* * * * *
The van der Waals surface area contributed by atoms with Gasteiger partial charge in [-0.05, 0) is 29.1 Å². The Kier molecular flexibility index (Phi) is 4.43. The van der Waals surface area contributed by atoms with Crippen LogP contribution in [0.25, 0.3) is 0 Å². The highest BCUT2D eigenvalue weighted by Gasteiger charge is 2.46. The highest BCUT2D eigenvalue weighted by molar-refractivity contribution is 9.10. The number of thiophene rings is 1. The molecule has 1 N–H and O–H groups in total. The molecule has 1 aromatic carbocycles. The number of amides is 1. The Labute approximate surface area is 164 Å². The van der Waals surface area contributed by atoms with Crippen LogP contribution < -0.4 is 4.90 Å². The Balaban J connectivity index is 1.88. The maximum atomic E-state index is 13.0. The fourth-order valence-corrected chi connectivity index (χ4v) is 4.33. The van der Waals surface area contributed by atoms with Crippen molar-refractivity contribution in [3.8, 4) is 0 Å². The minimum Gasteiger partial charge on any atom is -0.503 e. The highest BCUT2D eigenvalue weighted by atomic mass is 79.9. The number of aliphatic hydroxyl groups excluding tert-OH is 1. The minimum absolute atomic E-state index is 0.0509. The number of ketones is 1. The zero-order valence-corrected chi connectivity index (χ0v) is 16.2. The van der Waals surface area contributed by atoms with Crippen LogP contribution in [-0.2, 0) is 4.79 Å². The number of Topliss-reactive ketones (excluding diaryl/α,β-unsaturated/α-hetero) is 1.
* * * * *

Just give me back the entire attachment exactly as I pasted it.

The van der Waals surface area contributed by atoms with Gasteiger partial charge in [-0.05, 0) is 29.1 Å². The Kier molecular flexibility index (Phi) is 4.43. The van der Waals surface area contributed by atoms with Crippen LogP contribution in [0.25, 0.3) is 0 Å². The highest BCUT2D eigenvalue weighted by Gasteiger charge is 2.46. The highest BCUT2D eigenvalue weighted by molar-refractivity contribution is 9.10. The number of thiophene rings is 1. The molecule has 1 N–H and O–H groups in total. The molecule has 1 aromatic carbocycles. The number of amides is 1. The Labute approximate surface area is 164 Å². The van der Waals surface area contributed by atoms with Crippen LogP contribution < -0.4 is 4.90 Å². The Balaban J connectivity index is 1.88. The maximum atomic E-state index is 13.0. The fourth-order valence-corrected chi connectivity index (χ4v) is 4.33. The van der Waals surface area contributed by atoms with Crippen molar-refractivity contribution in [3.8, 4) is 0 Å². The minimum Gasteiger partial charge on any atom is -0.503 e. The highest BCUT2D eigenvalue weighted by atomic mass is 79.9. The number of aliphatic hydroxyl groups excluding tert-OH is 1. The minimum absolute atomic E-state index is 0.0509. The number of ketones is 1. The zero-order valence-corrected chi connectivity index (χ0v) is 16.2. The van der Waals surface area contributed by atoms with Crippen LogP contribution in [-0.2, 0) is 4.79 Å². The number of Topliss-reactive ketones (excluding diaryl/α,β-unsaturated/α-hetero) is 1.